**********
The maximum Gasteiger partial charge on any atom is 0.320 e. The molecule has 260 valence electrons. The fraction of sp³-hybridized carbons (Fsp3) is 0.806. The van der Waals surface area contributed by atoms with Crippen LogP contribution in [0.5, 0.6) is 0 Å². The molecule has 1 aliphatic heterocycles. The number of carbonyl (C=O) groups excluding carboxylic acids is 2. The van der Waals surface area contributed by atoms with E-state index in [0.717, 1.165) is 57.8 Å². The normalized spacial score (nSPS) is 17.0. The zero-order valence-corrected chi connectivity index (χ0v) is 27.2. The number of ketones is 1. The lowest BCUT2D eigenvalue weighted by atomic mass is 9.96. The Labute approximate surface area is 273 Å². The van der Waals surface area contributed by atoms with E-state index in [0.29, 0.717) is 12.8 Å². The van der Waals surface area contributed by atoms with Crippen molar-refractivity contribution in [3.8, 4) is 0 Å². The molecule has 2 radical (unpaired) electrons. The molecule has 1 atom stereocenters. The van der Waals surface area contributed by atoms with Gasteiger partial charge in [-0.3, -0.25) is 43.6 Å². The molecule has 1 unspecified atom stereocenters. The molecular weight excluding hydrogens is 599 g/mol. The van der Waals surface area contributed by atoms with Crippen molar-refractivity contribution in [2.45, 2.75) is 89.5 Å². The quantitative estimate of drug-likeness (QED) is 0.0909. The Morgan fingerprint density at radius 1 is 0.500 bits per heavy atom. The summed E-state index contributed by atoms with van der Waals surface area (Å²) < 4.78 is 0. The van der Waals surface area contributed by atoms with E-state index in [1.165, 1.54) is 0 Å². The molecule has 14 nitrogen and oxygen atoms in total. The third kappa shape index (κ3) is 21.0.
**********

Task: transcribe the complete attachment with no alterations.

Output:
The maximum Gasteiger partial charge on any atom is 0.320 e. The molecule has 260 valence electrons. The fraction of sp³-hybridized carbons (Fsp3) is 0.806. The van der Waals surface area contributed by atoms with Crippen LogP contribution in [0.5, 0.6) is 0 Å². The molecule has 1 aliphatic heterocycles. The number of carbonyl (C=O) groups excluding carboxylic acids is 2. The van der Waals surface area contributed by atoms with E-state index in [0.717, 1.165) is 57.8 Å². The normalized spacial score (nSPS) is 17.0. The zero-order valence-corrected chi connectivity index (χ0v) is 27.2. The number of ketones is 1. The lowest BCUT2D eigenvalue weighted by atomic mass is 9.96. The Labute approximate surface area is 273 Å². The van der Waals surface area contributed by atoms with E-state index in [0.29, 0.717) is 12.8 Å². The van der Waals surface area contributed by atoms with Crippen molar-refractivity contribution in [3.8, 4) is 0 Å². The molecule has 2 radical (unpaired) electrons. The molecule has 1 atom stereocenters. The van der Waals surface area contributed by atoms with Gasteiger partial charge in [-0.3, -0.25) is 43.6 Å². The molecule has 1 unspecified atom stereocenters. The molecular weight excluding hydrogens is 599 g/mol. The van der Waals surface area contributed by atoms with Crippen molar-refractivity contribution in [2.45, 2.75) is 89.5 Å². The quantitative estimate of drug-likeness (QED) is 0.0909. The Morgan fingerprint density at radius 1 is 0.500 bits per heavy atom. The summed E-state index contributed by atoms with van der Waals surface area (Å²) < 4.78 is 0. The van der Waals surface area contributed by atoms with E-state index in [1.165, 1.54) is 0 Å². The molecule has 14 nitrogen and oxygen atoms in total. The third kappa shape index (κ3) is 21.0.